WASHINGTON – The U.S. Environmental Protection Agency (EPA) today announced 16 enforcement actions for violations of the lead-based paint Renovation, Repair and Painting Rule (RRP). A priority for EPA’s enforcement program is to protect children, and others, from exposure to lead dust that can cause lead poisoning by ensuring that renovators follow the RRP and other lead rules. Lead exposure can cause a range of adverse health effects, from behavioral disorders and learning disabilities to seizures and death, putting young children at the greatest risk because their nervous systems are still developing.
"At least 4 million households with children have lead paint, and over a half million children have elevated levels of lead in their blood. But lead exposure is preventable when you know what to look for and what to do," said Cynthia Giles, assistant administrator for EPA’s Office of Enforcement and Compliance Assurance. "These settlements serve as an important reminder of the importance of using lead-safe practices to protect the health of our children and prevent lead poisoning."
The RRP rule requires that contractors that work on pre-1978 dwellings and child-occupied facilities be trained and certified to use lead-safe work practices. This ensures that common renovation and repair activities like sanding, cutting and replacing windows are done in ways that minimize dangerous lead dust. EPA finalized the RRP rule in 2008 and the rule took effect on April 22, 2010.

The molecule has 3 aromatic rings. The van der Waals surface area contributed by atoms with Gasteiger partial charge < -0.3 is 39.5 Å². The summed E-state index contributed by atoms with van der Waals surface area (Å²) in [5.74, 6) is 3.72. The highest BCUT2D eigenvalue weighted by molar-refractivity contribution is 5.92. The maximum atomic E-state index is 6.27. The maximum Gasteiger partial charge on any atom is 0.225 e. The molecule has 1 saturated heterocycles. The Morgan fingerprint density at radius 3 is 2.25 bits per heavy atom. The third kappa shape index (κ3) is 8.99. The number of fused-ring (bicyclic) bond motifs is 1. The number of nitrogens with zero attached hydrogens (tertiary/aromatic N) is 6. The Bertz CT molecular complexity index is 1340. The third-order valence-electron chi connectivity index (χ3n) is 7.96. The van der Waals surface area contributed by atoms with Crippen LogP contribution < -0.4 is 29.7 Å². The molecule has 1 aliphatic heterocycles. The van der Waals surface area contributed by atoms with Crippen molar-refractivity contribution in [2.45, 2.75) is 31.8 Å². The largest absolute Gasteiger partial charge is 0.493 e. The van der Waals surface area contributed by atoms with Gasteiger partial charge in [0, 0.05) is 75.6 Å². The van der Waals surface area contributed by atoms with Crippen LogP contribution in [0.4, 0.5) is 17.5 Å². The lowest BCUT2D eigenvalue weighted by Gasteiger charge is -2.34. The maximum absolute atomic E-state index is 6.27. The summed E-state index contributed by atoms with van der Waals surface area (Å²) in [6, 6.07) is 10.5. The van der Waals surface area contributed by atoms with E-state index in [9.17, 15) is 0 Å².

The enforcement actions listed below address many serious RRP Rule violations that could result in harm to human health. These actions include cases where the respondent failed to follow lead-safe work practices. Lead-safe work practices are critical to reducing exposure to lead-based paint hazards and, thereby, avoiding potential lead poisoning. In at least five actions, children lived at the property; thus, the respondent directly put children at risk of exposure to lead-based paint hazards. Also, in several cases, respondents failed to obtain firm certification prior to performing or offering to perform renovation activities on pre-1978 homes. The RRP Rule’s certification requirements ensure that firms and renovators know the RRP Rule, and how to employ lead-safe work practices. Other alleged violations include the respondent’s failure to provide EPA's "Renovate Right" pamphlet to homeowners and occupants. The pamphlet is an important mechanism for helping homeowners and tenants understand the risks of lead-based paint hazards, and how best to minimize these risks to protect themselves and their families.
The 16 enforcement actions include 13 administrative settlements and 3 filed administrative complaints. The settlements advance EPA’s mission to protect human health because, under each settlement, the respondent was required to certify that it has come into compliance with the RRP Rule – and compliance results in greater protection for children and others in the future. EPA also assessed civil penalties. When formulating penalties, EPA must evaluate an entity’s ability to pay a penalty and to remain in business. Accordingly, the Agency assessed a total of $53,792 in civil penalties. In the 3 administrative complaints that EPA has filed, the Agency seeks civil penalties up to the statutory maximum of $37,500 per violation.